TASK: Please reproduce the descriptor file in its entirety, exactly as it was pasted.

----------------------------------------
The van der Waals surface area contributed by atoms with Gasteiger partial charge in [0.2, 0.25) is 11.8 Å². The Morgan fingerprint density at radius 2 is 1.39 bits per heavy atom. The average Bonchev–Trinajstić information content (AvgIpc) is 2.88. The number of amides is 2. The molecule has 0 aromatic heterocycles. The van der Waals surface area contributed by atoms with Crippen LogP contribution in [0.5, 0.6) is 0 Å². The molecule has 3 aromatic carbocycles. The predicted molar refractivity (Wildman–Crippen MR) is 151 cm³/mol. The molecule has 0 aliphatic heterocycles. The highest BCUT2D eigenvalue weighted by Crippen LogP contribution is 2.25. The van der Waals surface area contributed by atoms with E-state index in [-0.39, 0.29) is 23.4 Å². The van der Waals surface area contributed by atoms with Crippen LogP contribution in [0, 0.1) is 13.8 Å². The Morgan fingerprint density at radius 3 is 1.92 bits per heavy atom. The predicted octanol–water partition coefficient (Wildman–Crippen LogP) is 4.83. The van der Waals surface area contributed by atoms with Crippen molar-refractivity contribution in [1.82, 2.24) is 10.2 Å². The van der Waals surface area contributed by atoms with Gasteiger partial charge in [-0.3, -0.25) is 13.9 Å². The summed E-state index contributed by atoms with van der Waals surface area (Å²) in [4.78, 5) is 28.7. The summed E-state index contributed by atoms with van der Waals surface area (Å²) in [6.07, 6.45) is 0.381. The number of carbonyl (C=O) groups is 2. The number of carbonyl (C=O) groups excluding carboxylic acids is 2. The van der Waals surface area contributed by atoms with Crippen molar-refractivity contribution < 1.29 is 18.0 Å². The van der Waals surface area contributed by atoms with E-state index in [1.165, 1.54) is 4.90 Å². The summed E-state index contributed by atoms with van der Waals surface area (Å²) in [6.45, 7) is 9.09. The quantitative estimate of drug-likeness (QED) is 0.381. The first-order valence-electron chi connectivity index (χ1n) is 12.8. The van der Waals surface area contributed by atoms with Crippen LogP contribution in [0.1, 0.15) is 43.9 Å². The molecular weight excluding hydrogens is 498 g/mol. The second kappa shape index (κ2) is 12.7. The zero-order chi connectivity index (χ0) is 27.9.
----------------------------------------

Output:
The van der Waals surface area contributed by atoms with Gasteiger partial charge in [0.2, 0.25) is 11.8 Å². The Morgan fingerprint density at radius 2 is 1.39 bits per heavy atom. The average Bonchev–Trinajstić information content (AvgIpc) is 2.88. The number of amides is 2. The molecule has 0 aromatic heterocycles. The van der Waals surface area contributed by atoms with Crippen LogP contribution in [0.5, 0.6) is 0 Å². The molecule has 3 aromatic carbocycles. The predicted molar refractivity (Wildman–Crippen MR) is 151 cm³/mol. The molecule has 0 aliphatic heterocycles. The highest BCUT2D eigenvalue weighted by Crippen LogP contribution is 2.25. The van der Waals surface area contributed by atoms with E-state index in [-0.39, 0.29) is 23.4 Å². The van der Waals surface area contributed by atoms with Crippen LogP contribution in [0, 0.1) is 13.8 Å². The Morgan fingerprint density at radius 3 is 1.92 bits per heavy atom. The predicted octanol–water partition coefficient (Wildman–Crippen LogP) is 4.83. The van der Waals surface area contributed by atoms with Crippen molar-refractivity contribution in [1.82, 2.24) is 10.2 Å². The van der Waals surface area contributed by atoms with Gasteiger partial charge in [-0.3, -0.25) is 13.9 Å². The summed E-state index contributed by atoms with van der Waals surface area (Å²) in [4.78, 5) is 28.7. The summed E-state index contributed by atoms with van der Waals surface area (Å²) in [6.07, 6.45) is 0.381. The number of carbonyl (C=O) groups is 2. The number of carbonyl (C=O) groups excluding carboxylic acids is 2. The van der Waals surface area contributed by atoms with Crippen molar-refractivity contribution < 1.29 is 18.0 Å². The van der Waals surface area contributed by atoms with E-state index in [1.165, 1.54) is 4.90 Å². The summed E-state index contributed by atoms with van der Waals surface area (Å²) in [6.45, 7) is 9.09. The quantitative estimate of drug-likeness (QED) is 0.381. The first-order valence-electron chi connectivity index (χ1n) is 12.8. The van der Waals surface area contributed by atoms with Crippen LogP contribution in [0.1, 0.15) is 43.9 Å². The molecular weight excluding hydrogens is 498 g/mol. The second kappa shape index (κ2) is 12.7. The zero-order chi connectivity index (χ0) is 27.9.